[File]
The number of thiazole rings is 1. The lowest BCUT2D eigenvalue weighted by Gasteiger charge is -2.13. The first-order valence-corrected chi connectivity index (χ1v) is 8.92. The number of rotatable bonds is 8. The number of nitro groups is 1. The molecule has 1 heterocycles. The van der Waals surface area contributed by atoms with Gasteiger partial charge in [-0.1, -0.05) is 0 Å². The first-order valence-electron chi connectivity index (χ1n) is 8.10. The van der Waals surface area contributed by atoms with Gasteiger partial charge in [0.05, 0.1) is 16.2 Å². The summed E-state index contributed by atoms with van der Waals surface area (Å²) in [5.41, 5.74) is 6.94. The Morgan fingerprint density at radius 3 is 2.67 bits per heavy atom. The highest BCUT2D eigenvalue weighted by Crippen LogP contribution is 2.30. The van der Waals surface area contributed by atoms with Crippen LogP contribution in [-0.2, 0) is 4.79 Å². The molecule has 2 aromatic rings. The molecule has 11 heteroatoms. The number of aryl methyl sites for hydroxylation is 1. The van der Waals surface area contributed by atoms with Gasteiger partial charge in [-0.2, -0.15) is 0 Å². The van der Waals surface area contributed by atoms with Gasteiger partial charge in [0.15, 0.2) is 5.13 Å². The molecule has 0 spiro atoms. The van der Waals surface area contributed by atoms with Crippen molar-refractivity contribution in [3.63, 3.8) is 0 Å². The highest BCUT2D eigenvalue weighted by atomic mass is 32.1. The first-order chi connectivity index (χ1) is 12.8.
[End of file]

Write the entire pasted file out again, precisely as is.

The number of thiazole rings is 1. The lowest BCUT2D eigenvalue weighted by Gasteiger charge is -2.13. The first-order valence-corrected chi connectivity index (χ1v) is 8.92. The number of rotatable bonds is 8. The number of nitro groups is 1. The molecule has 1 heterocycles. The van der Waals surface area contributed by atoms with Gasteiger partial charge in [-0.1, -0.05) is 0 Å². The first-order valence-electron chi connectivity index (χ1n) is 8.10. The van der Waals surface area contributed by atoms with Gasteiger partial charge in [0.05, 0.1) is 16.2 Å². The summed E-state index contributed by atoms with van der Waals surface area (Å²) in [5.41, 5.74) is 6.94. The Morgan fingerprint density at radius 3 is 2.67 bits per heavy atom. The highest BCUT2D eigenvalue weighted by Crippen LogP contribution is 2.30. The van der Waals surface area contributed by atoms with Crippen LogP contribution in [-0.2, 0) is 4.79 Å². The molecule has 2 aromatic rings. The molecule has 11 heteroatoms. The number of aryl methyl sites for hydroxylation is 1. The van der Waals surface area contributed by atoms with Gasteiger partial charge in [-0.2, -0.15) is 0 Å². The van der Waals surface area contributed by atoms with Gasteiger partial charge in [0.15, 0.2) is 5.13 Å². The molecule has 0 spiro atoms. The van der Waals surface area contributed by atoms with Crippen molar-refractivity contribution in [3.63, 3.8) is 0 Å². The highest BCUT2D eigenvalue weighted by atomic mass is 32.1. The first-order chi connectivity index (χ1) is 12.8.